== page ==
MCS-394 Lab 4: Link Layer (Spring 2002)
Due: May 8, 2002 (note postponement from initial syllabus)
Optional extra credit portion due: May 20, 2002
In this lab, you will program the "learning" feature for a simple
simulated network bridge. That is, you will make the simulated bridge
pay attention to what source addresses are seen arriving through each
port, so that it when those addresses are used as destinations, the
bridge can direct traffic to only the relevant port. For the main
part of the lab, you will have to manually ensure that the bridges are
never connected in a cycle. For extra credit, you may optionally also
program a simplified version of the spanning-tree protocol, which
allows bridges to be connected in cycles by automatically turning off
some of the ports. If you choose to do the extra-credit portion, it
will carry as much additional credit as the main lab, 6% of the
course total (as calculated without extra credit). You may do
the lab either singly or with one partner. This applies to the main
lab and, independently, to the extra credit option.
The simulated network
The simulated network consists of three kinds of devices:
each of which has one or more Ports. A
Host has only one Port, whereas a Hub or Bridge can be constructed
with any specified number of Ports. Each Port on a Hub or Bridge is
referenced by number starting from 0; for example, a four-port Hub
refers to its Ports as numbers 0, 1, 2, and 3. These device-specific
port numbers are distinct from the addresses of the Ports, which are
unique across the whole network. (Even the Ports on Hubs have
addresses, unrealistically. You can just ignore these addresses; they
should never be used as source or destination addresses.) Each Port
can be connected to another Port, in which case they are known as
peers of each other. Any Message
transmitted by one of the Ports is received by the other, and treated
appropriately for the kind of device it is part of. Hosts simply
print out a textual report of the Message either being received (if
the destination address is a match) or ignored (otherwise). Hubs and
Bridges may forward the Message out through other Ports.
The simulated network is built using Java. For simplicity, you will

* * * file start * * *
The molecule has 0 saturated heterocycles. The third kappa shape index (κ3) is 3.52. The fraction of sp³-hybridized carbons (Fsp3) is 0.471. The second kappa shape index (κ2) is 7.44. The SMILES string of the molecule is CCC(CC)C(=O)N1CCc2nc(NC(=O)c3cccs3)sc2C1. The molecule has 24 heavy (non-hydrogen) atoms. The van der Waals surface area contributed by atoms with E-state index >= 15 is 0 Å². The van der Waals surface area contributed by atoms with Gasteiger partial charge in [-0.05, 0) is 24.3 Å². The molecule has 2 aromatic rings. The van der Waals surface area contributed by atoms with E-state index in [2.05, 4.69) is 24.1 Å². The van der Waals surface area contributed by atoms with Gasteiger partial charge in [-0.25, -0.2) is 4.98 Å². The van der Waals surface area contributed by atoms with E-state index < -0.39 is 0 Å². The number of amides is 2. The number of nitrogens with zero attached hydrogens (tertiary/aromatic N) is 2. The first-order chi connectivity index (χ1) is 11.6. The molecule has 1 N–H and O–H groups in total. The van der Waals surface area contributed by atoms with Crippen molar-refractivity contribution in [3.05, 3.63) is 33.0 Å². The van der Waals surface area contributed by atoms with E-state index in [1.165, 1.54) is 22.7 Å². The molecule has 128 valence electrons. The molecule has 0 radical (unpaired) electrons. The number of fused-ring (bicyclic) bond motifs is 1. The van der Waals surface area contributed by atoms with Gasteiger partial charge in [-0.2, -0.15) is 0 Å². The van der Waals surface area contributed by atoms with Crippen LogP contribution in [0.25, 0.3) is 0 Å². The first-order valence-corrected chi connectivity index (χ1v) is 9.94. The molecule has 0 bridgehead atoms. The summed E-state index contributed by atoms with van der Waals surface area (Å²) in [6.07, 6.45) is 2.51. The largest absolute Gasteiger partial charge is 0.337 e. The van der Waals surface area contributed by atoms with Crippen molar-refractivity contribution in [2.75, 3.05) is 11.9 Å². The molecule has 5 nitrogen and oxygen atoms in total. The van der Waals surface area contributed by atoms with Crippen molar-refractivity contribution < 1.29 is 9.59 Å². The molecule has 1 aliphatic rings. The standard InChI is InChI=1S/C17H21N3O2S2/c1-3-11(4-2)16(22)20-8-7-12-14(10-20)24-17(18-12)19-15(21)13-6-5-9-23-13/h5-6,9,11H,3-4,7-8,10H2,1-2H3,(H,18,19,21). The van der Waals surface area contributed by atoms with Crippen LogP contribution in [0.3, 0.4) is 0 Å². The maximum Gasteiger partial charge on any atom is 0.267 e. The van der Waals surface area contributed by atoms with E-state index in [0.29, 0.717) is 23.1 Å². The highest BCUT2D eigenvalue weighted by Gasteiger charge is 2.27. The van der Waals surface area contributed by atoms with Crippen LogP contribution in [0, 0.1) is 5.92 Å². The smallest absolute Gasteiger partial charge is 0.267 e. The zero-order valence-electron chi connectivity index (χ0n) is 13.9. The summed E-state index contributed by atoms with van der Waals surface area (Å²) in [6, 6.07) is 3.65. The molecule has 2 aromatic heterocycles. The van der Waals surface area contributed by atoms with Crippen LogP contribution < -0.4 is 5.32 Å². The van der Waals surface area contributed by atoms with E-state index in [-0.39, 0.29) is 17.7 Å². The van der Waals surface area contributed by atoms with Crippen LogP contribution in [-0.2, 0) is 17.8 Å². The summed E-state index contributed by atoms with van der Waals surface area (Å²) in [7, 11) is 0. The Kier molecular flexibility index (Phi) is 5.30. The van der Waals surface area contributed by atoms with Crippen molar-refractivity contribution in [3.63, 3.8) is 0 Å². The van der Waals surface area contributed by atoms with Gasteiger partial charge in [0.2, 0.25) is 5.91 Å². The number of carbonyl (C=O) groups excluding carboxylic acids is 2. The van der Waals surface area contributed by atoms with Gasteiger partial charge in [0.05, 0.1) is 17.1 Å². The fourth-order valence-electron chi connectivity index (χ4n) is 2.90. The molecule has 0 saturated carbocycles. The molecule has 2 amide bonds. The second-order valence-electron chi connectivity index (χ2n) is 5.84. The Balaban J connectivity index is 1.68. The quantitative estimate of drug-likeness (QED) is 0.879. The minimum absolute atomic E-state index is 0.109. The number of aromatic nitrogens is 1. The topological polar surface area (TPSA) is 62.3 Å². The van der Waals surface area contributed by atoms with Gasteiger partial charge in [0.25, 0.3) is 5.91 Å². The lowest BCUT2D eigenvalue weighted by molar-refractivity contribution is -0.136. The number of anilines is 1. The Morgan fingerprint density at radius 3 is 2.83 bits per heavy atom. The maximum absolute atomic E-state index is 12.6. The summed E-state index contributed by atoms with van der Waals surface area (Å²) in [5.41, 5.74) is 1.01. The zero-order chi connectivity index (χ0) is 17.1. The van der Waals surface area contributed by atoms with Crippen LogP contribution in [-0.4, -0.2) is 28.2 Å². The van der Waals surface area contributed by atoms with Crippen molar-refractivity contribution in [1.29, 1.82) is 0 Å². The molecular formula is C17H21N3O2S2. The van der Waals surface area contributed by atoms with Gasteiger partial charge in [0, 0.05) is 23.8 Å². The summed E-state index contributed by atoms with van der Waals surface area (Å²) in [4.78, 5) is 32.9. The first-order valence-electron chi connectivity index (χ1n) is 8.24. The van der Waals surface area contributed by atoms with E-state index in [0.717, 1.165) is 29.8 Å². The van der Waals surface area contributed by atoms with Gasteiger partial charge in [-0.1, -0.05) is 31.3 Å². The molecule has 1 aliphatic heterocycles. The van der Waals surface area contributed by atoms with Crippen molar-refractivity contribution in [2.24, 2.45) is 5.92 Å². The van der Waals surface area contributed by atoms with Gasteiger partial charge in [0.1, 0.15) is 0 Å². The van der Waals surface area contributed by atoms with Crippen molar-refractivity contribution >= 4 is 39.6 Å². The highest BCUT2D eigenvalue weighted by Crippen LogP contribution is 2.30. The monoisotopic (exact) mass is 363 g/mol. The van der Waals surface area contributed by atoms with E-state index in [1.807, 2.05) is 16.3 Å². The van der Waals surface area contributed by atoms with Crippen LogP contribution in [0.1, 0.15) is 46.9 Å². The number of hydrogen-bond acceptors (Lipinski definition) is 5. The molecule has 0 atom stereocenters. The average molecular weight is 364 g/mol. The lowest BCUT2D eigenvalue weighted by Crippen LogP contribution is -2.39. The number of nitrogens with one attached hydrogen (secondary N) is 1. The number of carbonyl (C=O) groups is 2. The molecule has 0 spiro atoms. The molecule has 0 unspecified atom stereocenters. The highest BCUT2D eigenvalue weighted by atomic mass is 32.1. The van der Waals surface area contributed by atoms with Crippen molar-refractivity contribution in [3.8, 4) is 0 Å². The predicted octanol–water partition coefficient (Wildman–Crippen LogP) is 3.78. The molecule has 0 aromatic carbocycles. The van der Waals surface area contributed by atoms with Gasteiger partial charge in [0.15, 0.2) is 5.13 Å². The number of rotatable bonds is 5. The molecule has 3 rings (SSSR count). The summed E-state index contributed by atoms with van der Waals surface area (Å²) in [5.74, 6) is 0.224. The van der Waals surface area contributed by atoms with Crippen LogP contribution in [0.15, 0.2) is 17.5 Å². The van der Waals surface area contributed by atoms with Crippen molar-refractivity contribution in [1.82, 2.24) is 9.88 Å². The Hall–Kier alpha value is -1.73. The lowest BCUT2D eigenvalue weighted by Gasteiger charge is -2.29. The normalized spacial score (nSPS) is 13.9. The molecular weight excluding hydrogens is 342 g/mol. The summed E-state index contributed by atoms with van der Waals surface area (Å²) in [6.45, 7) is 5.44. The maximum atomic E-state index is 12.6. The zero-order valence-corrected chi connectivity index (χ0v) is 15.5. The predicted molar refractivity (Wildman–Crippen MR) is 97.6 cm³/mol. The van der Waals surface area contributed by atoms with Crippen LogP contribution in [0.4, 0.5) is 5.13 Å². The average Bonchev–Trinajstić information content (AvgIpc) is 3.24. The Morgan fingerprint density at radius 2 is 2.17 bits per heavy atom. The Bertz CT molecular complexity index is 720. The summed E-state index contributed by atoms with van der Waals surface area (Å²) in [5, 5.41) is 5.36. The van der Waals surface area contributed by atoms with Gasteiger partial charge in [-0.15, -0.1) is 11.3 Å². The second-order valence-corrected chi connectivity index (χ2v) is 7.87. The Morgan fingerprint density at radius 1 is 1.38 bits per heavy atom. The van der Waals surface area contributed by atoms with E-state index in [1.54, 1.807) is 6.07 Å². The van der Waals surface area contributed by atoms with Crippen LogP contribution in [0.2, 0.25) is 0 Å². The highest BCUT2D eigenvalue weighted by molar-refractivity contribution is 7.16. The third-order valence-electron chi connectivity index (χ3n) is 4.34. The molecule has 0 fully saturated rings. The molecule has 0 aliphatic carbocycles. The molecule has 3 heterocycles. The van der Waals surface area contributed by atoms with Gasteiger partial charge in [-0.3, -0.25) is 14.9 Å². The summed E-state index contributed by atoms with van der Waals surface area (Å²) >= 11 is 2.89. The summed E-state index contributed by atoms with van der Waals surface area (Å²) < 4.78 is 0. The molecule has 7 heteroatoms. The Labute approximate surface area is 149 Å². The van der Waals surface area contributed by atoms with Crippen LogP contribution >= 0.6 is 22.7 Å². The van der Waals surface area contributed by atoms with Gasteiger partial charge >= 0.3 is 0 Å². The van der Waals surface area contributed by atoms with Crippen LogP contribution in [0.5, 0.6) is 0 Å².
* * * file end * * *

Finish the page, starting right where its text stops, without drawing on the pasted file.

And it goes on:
work with it in the BlueJ
environment, as I will demonstrate in class. This will allow you to
not only work with the code, but also interactively create objects
that are instances of the classes, invoke methods on those objects,
and inspect them. That way you will have full, direct access, without
needing a user interface for the simulation.
One unrealistic aspect of the simulation is that it makes no attempt
to accurately model the passage of time. When a Message is
transmitted, all the consequent actions elsewhere in the network will
take place one by one, at a pace and in an order that is determined
just by the way in which the Java methods call each other. There is
no concurrency; the whole simulation takes place within a single Java
thread. Bridges will need to do some housekeeping at intervals, for
example, to "age" and eventually discard learned addresses that have
not been seen in a while. To simulate this, you can manually invoke
the Bridge class's allTick
method, which notifies each Bridge that some time has passed.
Note that Bridges as provided to you are actually essentially the same
as Hubs. Both forward any Message received on one Port out all the
others. Only once you have modified the Bridge class to at least do
learning will it really deserve the name.
To experiment with the simulation, you will first need to download a
copy of the file BridgeLab.tar.gz.
Then you can unpack that file, creating a directory BridgeLab that